@Joe That actually describes pretty well one of the reasons I also use this approach. At first I tried to configure my entities in scripts, but found it hard to implement save-games (couldn't keep track of relationships between components). Using an external config file helps me a lot. –  Paul Manta Sep 12 '11 at 16:51
    
I actuLly see this as the other way around, if you are using a scripting interface already then you now also have to provide a data validation method for the config file instead of using the already defined scripting interface to do it for you. –  James Sep 13 '11 at 8:29
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The pattern you describe is an implementation of a Data Driven System.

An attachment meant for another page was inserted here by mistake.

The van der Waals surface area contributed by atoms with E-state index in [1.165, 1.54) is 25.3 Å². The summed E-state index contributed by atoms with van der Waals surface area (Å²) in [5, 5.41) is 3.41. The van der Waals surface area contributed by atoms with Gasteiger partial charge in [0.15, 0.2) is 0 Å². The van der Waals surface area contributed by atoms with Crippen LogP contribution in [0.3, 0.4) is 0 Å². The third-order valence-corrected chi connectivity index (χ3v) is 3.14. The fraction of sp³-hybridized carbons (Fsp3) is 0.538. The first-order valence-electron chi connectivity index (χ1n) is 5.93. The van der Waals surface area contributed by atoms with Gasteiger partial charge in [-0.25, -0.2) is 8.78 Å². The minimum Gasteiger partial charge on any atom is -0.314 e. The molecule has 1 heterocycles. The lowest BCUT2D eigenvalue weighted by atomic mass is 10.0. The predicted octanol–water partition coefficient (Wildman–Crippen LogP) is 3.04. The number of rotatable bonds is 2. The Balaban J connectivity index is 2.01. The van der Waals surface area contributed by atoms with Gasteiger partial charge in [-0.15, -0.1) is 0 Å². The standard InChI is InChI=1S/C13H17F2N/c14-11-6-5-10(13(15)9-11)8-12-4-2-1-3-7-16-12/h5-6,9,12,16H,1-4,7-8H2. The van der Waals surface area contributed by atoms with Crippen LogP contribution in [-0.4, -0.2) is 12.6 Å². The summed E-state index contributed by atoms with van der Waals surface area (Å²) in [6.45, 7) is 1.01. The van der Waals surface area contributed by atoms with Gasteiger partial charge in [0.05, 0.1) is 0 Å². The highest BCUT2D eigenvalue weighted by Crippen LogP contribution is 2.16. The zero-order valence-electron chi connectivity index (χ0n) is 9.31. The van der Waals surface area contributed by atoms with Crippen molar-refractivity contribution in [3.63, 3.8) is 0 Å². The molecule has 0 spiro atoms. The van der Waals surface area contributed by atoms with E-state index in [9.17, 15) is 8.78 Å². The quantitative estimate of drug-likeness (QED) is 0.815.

Data driven systems are commonly used in game development as they allow for the definition of content to be encapsulated external to the source. This external representation can then easily be modified (and even updated in realtime by an application watching for modification) to change the way an entity behaves.

Once the data is defined externally, you have all sorts of possibilities in how the designers interact with it ranging from directly editing text files (ugh!) to sophisticated UIs that guide the designer's choices in a logical, consistent and even verified for correctness (from the perspective of game balance) manner.

If the data were embedded directly in the code, any changes would require a rebuild of the application which for large projects is moderately time consuming as well as the time required for deployment of the binaries (e.g. new binaries must be deployed to and installed on the server).

Let's take an example of a sterotypical entity the "orc"...

One way of implementing for our orc would be to write a complete description in code of all of the characteristics and logic for the orc.

  • maxhealth=10
  • damage=3 damage per second